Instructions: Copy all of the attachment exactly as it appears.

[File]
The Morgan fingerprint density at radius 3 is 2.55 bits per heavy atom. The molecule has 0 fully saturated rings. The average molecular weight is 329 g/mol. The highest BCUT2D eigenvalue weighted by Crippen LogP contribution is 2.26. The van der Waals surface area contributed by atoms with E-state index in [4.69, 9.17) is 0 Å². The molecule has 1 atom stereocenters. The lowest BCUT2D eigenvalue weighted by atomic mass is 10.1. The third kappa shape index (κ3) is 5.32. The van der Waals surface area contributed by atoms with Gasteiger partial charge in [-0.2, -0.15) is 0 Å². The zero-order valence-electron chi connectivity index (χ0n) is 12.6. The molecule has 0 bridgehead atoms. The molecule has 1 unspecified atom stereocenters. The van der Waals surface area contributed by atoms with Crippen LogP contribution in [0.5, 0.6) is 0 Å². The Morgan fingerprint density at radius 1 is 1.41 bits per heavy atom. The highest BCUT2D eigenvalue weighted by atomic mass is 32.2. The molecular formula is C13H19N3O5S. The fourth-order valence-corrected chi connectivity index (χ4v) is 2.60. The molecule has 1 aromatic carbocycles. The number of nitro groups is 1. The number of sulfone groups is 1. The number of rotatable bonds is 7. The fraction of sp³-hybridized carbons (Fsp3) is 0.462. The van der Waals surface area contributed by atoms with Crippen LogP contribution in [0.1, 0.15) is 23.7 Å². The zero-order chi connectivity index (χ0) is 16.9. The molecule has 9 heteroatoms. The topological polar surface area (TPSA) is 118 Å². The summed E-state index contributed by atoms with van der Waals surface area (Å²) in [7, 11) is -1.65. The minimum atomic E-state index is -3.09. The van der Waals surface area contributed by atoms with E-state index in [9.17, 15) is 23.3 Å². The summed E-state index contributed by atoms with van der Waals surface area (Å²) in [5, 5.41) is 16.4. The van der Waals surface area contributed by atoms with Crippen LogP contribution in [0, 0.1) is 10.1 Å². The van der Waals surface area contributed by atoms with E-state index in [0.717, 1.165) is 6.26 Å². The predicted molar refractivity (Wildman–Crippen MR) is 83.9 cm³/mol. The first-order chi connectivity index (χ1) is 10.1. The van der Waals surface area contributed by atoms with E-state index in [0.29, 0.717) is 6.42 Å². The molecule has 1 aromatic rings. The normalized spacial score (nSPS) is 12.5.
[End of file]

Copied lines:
The Morgan fingerprint density at radius 3 is 2.55 bits per heavy atom. The molecule has 0 fully saturated rings. The average molecular weight is 329 g/mol. The highest BCUT2D eigenvalue weighted by Crippen LogP contribution is 2.26. The van der Waals surface area contributed by atoms with E-state index in [4.69, 9.17) is 0 Å². The molecule has 1 atom stereocenters. The lowest BCUT2D eigenvalue weighted by atomic mass is 10.1. The third kappa shape index (κ3) is 5.32. The van der Waals surface area contributed by atoms with Gasteiger partial charge in [-0.2, -0.15) is 0 Å². The zero-order valence-electron chi connectivity index (χ0n) is 12.6. The molecule has 0 bridgehead atoms. The molecule has 1 unspecified atom stereocenters. The van der Waals surface area contributed by atoms with Crippen LogP contribution in [0.5, 0.6) is 0 Å². The Morgan fingerprint density at radius 1 is 1.41 bits per heavy atom. The highest BCUT2D eigenvalue weighted by atomic mass is 32.2. The molecular formula is C13H19N3O5S. The fourth-order valence-corrected chi connectivity index (χ4v) is 2.60. The molecule has 1 aromatic carbocycles. The number of nitro groups is 1. The number of sulfone groups is 1. The number of rotatable bonds is 7. The fraction of sp³-hybridized carbons (Fsp3) is 0.462. The van der Waals surface area contributed by atoms with Crippen LogP contribution in [0.1, 0.15) is 23.7 Å². The zero-order chi connectivity index (χ0) is 16.9. The molecule has 9 heteroatoms. The topological polar surface area (TPSA) is 118 Å². The summed E-state index contributed by atoms with van der Waals surface area (Å²) in [7, 11) is -1.65. The minimum atomic E-state index is -3.09. The van der Waals surface area contributed by atoms with E-state index in [9.17, 15) is 23.3 Å². The summed E-state index contributed by atoms with van der Waals surface area (Å²) in [5, 5.41) is 16.4. The van der Waals surface area contributed by atoms with Crippen LogP contribution in [0, 0.1) is 10.1 Å². The van der Waals surface area contributed by atoms with E-state index in [0.717, 1.165) is 6.26 Å². The predicted molar refractivity (Wildman–Crippen MR) is 83.9 cm³/mol. The first-order chi connectivity index (χ1) is 10.1. The van der Waals surface area contributed by atoms with E-state index in [0.29, 0.717) is 6.42 Å². The molecule has 1 aromatic rings. The normalized spacial score (nSPS) is 12.5.